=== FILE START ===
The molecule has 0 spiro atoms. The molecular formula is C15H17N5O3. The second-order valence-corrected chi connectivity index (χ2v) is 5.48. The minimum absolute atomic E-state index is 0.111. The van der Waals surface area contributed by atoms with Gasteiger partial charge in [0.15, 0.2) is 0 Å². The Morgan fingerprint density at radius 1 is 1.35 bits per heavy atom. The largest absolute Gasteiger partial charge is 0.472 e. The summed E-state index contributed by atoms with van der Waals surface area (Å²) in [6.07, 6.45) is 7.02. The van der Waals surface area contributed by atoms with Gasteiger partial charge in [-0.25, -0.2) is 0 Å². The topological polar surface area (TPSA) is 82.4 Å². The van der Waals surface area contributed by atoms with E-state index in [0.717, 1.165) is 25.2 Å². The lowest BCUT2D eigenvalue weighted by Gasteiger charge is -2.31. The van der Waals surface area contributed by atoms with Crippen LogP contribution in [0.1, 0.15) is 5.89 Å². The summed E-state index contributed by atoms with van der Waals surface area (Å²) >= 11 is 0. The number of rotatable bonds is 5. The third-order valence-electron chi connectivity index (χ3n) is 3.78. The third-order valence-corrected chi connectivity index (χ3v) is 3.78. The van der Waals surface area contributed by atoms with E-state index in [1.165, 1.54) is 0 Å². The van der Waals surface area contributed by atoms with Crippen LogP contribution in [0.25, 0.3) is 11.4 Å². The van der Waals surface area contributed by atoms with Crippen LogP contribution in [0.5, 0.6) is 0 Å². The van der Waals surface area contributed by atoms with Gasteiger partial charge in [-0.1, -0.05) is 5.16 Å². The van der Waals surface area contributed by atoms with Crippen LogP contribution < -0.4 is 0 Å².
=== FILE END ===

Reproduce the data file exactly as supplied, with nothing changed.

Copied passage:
The molecule has 0 spiro atoms. The molecular formula is C15H17N5O3. The second-order valence-corrected chi connectivity index (χ2v) is 5.48. The minimum absolute atomic E-state index is 0.111. The van der Waals surface area contributed by atoms with Gasteiger partial charge in [0.15, 0.2) is 0 Å². The Morgan fingerprint density at radius 1 is 1.35 bits per heavy atom. The largest absolute Gasteiger partial charge is 0.472 e. The summed E-state index contributed by atoms with van der Waals surface area (Å²) in [6.07, 6.45) is 7.02. The van der Waals surface area contributed by atoms with Gasteiger partial charge in [-0.25, -0.2) is 0 Å². The topological polar surface area (TPSA) is 82.4 Å². The van der Waals surface area contributed by atoms with E-state index in [0.717, 1.165) is 25.2 Å². The lowest BCUT2D eigenvalue weighted by Gasteiger charge is -2.31. The van der Waals surface area contributed by atoms with Crippen LogP contribution in [0.1, 0.15) is 5.89 Å². The summed E-state index contributed by atoms with van der Waals surface area (Å²) >= 11 is 0. The number of rotatable bonds is 5. The third-order valence-electron chi connectivity index (χ3n) is 3.78. The third-order valence-corrected chi connectivity index (χ3v) is 3.78. The van der Waals surface area contributed by atoms with E-state index in [1.165, 1.54) is 0 Å². The van der Waals surface area contributed by atoms with Crippen LogP contribution in [0.25, 0.3) is 11.4 Å². The van der Waals surface area contributed by atoms with Crippen LogP contribution in [0.5, 0.6) is 0 Å². The van der Waals surface area contributed by atoms with Gasteiger partial charge in [-0.1, -0.05) is 5.16 Å². The van der Waals surface area contributed by atoms with Crippen LogP contribution < -0.4 is 0 Å².